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What learning to ride a unicycle is teaching me about life after death

My soulmate of 34 years, Suellen, died 13 April 2021 after 4+ years of living with stage 4 lung cancer. Two and a half weeks later, on 30 April, I had my first unicycle lesson with Donna Kisogloo of Odd Wheels.

I had been thinking about trying to ride a unicycle for a few years, as a potentially good form of exercise with a little edginess to it, but how does one learn?! In discussions with a good friend, Marian, the week after Suellen died, I casually mentioned my interest in learning to ride a unicycle – and in a synchronous moment she told me about a friend who took a unicycle lesson in Cape Town, and then promptly sent me an email with Donna’s contact details. Was I serious about wanting to try to ride a unicycle or not? Was I ready to step out of my grief and try something new? After intense caregiving for the past few months I intuitively knew I needed to do something new and refreshing – and challenging.

I also realized immediately that riding a unicycle was symbolically the healing path I needed – learning to find my balance and centre in a radically new way, taking very small practical steps of learning new skills (and ways of being), to lean forward gently and trust my ability to right myself by leaning on my pedals (trusting my support base), concentrating and paying attention to small details, the need to practice every day if I wanted to make progress, finding a mentor/coach to teach and help me, knowing I would fall down a lot and knowing that was okay – it was part of the process – and that I would continue to get up again and again, moving beyond faltering steps to ‘flow,’ building confidence slowly and steadily, reminding me daily of my desire to grow and learn new things.

Six weeks after the first lesson I attended a skills session organized by Donna on the beautiful Muizenberg Pavillion. I was keen to attend, but also a little cautious as I still could not ride without support from leaning on a wall. Mostly I was doing independent revolutions (360 pedal rotation) of 3, 4, 5 and an occasional 9 or 10 – and still far too dependent on catching myself by leaning against a wall. My ‘personal best’ at the time was 16 independent revolutions. I was on that important and exciting threshold of independent, confident riding. Everyone else in attendance could do figure eights, bounce up and down and do other cool skills. Miro was learning to ride backwards. They all inspired and encouraged me. Vincent gave me some very practical tips about leaning forward and pedaling quickly with power, looking out at a further horizon and sitting up straight. He also noticed that my seat was slightly too high – so we lowered it. Dean told me that one of the keys was really sitting fully in the seat, putting all my weight on the seat. They were paying attention to me in important and subtle ways and giving me some very specific feedback. This is what a community does for each other. I reached a new PB by the end of the day – 20 independent revolutions. I also realized that on the pavilion I had no wall to lean on – so I really had to trust myself and go for it on my own, without being so dependent on a crutch (a wall).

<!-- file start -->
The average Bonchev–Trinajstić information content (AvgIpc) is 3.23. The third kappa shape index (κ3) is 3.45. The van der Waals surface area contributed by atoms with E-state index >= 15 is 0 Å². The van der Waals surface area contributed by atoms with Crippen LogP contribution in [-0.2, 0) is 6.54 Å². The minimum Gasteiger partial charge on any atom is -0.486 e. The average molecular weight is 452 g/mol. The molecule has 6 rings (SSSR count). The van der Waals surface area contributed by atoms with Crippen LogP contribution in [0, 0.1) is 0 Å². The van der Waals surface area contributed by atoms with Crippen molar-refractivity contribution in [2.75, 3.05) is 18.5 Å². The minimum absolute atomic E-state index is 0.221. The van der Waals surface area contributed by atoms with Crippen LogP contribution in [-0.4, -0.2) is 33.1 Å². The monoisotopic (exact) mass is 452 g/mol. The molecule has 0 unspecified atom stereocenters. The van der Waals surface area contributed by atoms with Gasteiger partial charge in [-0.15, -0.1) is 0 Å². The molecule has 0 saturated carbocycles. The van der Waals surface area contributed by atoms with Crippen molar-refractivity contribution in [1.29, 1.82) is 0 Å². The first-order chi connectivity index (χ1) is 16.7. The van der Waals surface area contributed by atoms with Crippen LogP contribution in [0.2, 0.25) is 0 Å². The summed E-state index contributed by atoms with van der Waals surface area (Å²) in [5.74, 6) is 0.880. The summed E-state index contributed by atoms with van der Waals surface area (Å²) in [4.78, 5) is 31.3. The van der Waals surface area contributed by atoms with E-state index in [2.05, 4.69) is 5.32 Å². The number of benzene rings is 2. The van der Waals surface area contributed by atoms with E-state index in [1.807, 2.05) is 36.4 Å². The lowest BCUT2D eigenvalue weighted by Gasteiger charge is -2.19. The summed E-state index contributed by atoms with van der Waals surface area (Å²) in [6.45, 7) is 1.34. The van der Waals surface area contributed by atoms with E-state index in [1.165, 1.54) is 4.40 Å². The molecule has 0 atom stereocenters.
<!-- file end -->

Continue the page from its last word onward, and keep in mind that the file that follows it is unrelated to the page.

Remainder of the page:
Donna Kisogloo is a community builder. She invites people into her world, helps them build competence and confidence, and then helps them connect around shared interests. Donna leads by example; generous, patient, hopeful, encouraging, going the extra mile to make connections, direct and honest – and making time to organize and plan. Real, deep changes (and healing) happen in supportive communities. We need many more community builders in our fractured world. Thanks, Donna, for inviting us into your world and believing in us.

I’m still practicing every day. I fall off the unicycle a lot, mostly landing on my feet and catching myself, with the occasional fall to horizontal on the ground. If ‘coming off the unicycle’ (falling down) was considered failure, then who could learn to ride a unicycle, or even to walk as a child? It takes repeated, sustained effort and practice. One’s mindset can’t be ‘if I can’t get this right today, then I’m not going to do it.’ It requires the long view, the patient view, the seeing the ‘end in mind’ and knowing it takes lots of ‘falling down’ to get there. All unicycle riders followed this path. Acquiring new intuitive body balance skills and muscle memory needs time to develop in order to kick in automatically; the willingness to ‘stretch’ oneself consistently for a while is necessary. A similar process might be learning to play a new instrument and how squawky and choppy it can be until one reaches basic competency, and then some flow starts to happen.

I reached a personal best (PB) today with a 50 independent revolution ride, two days past my seven week start of 30 April. I practice for at least 20-30 minutes every day, taking small steps, being aware and present, observing myself so I can try minor changes. In the exhilarating flow of 50 I became aware of all the subtle, necessary micro-adjustments made all the time – arms wide and rebalancing in micro-seconds, trunk twisting, body leaning slightly forward but pulling back some times – these are all the adjustments and Plan Bs required to make progress and experience the ‘flow’ forward.

What an exciting threshold to be at. I was filled with great joy, with excitement, with hope and confidence for what future rides would be like. I was filled with new life and good energy, which is what I was after. I tasted life after death, the fruit and flow of steady and persistent daily practice with a new passion. I know Suellen is smiling.

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